managing-budgets

Com 36 cash flow statement managing budgets 62 cash

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Unformatted text preview: es for cash income. Forms of Cash Common Use(s) of Cash Operations Cash Dividends New loans Loan Repayment New stock issues or owner investment Stock repurchase Property or equipment sale Property or equipment purchase Sale of capital or long-term asset Purchase of capital or long-term asset Figure 6: Sources and Uses of Cash Income Download free ebooks at bookboon.com 37 Cash Flow Statement Managing Budgets 6.3 Preparing the Cash Flow Statement To prepare the Cash Flow Statement, you will need to look at the difference between the Balance Sheets from the beginning and the end of the accounting period. You will also need to look at the Net Income from the same period. Table 7 shows a sample of a Cash Flow Statement with a twist – the fourth column tells you where the information came from. AnyCom Statement of Cash Flow For the month ending January, 20XX Cash Flow from Operations Net Income Depreciation Increase in Accounts Receivable Decrease in Inventory Decrease in Accounts Payable $6,700 Both from the Income Statement 250 -400 From the differences between the December and January Balance Sheets 1,500 -625 Net Cash Flow from Operations $7,425 Cash Flow from Investing Equipment Purchase -$2,200 Net Cash Flow from Investing -$2,200 The difference between the equipment entry in December 31 and January 31 minus equipment depreciation for the month. The negative entry indicates an equipment purchase of $2,200. Download free ebooks at bookboon.com 38 Cash Flow Statement Managing Budgets Cash Flow from Financing Loan Payments From the difference between the December and January Balance Sheets -$800 Net Cash Flow from Financing -$800 Net Increase (Decrease) in Cash $1,200 Cash in the Beginning of Period $4,400 Cash at the End of the Period $6,600 Equals the amount on the January 31st Balance Sheet Figure 7: Sample Cash Flow Statement with Information on Source The amount given for the increase in cash is, at least partly, due to the conversion of accrual accounts into actual cash value. At this point, you should be able to understand where the amounts in the financial statements come from and how to read the statements. However, you should also realize that it can take years to learn and fully understand accounting and bookkeeping processes. As you get more practice reading (and possibly creating)...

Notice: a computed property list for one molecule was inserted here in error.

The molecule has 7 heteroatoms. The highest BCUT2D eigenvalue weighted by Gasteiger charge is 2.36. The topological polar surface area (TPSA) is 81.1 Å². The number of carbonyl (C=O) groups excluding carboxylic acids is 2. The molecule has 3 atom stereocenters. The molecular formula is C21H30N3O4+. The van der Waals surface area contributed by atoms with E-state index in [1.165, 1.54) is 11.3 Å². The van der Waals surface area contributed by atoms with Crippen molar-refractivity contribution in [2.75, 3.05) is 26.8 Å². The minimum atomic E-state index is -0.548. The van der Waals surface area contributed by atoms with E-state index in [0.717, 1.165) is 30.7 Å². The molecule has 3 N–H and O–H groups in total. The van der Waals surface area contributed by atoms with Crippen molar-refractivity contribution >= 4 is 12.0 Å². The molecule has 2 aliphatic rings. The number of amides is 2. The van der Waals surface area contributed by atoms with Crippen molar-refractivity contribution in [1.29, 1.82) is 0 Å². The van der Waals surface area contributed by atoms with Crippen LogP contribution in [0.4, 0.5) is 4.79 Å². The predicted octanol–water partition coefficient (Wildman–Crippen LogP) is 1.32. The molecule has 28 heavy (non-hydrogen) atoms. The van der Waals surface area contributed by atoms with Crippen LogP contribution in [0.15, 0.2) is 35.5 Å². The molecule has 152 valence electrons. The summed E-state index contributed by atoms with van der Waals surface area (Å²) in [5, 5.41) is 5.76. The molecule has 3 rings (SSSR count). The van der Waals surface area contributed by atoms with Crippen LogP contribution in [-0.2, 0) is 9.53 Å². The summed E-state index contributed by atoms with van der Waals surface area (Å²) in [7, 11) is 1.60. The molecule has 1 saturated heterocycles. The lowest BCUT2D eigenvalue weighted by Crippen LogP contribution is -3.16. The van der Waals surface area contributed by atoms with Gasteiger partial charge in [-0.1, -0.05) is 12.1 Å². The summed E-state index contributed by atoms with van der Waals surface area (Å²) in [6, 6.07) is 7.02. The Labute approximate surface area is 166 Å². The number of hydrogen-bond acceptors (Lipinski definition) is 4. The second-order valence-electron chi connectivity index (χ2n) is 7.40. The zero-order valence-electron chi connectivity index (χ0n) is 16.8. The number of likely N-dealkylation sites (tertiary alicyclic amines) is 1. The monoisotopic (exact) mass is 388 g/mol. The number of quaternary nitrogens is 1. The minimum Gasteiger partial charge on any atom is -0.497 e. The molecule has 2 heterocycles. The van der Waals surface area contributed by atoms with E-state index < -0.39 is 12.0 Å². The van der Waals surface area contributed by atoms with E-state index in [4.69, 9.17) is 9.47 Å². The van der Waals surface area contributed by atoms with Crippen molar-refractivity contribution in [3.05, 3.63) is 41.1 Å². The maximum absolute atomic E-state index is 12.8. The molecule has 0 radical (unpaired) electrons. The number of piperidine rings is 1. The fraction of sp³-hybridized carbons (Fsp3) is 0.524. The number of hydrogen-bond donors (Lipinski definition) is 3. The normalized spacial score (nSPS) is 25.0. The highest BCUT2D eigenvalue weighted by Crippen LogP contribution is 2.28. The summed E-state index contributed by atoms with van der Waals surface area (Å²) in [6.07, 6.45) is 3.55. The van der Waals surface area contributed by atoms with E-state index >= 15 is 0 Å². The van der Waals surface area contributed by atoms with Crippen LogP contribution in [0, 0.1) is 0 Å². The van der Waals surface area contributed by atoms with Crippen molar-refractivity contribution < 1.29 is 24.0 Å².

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This note was uploaded on 06/07/2013 for the course BA 201 taught by Professor Cuongvu during the Fall '13 term at RMIT Vietnam.

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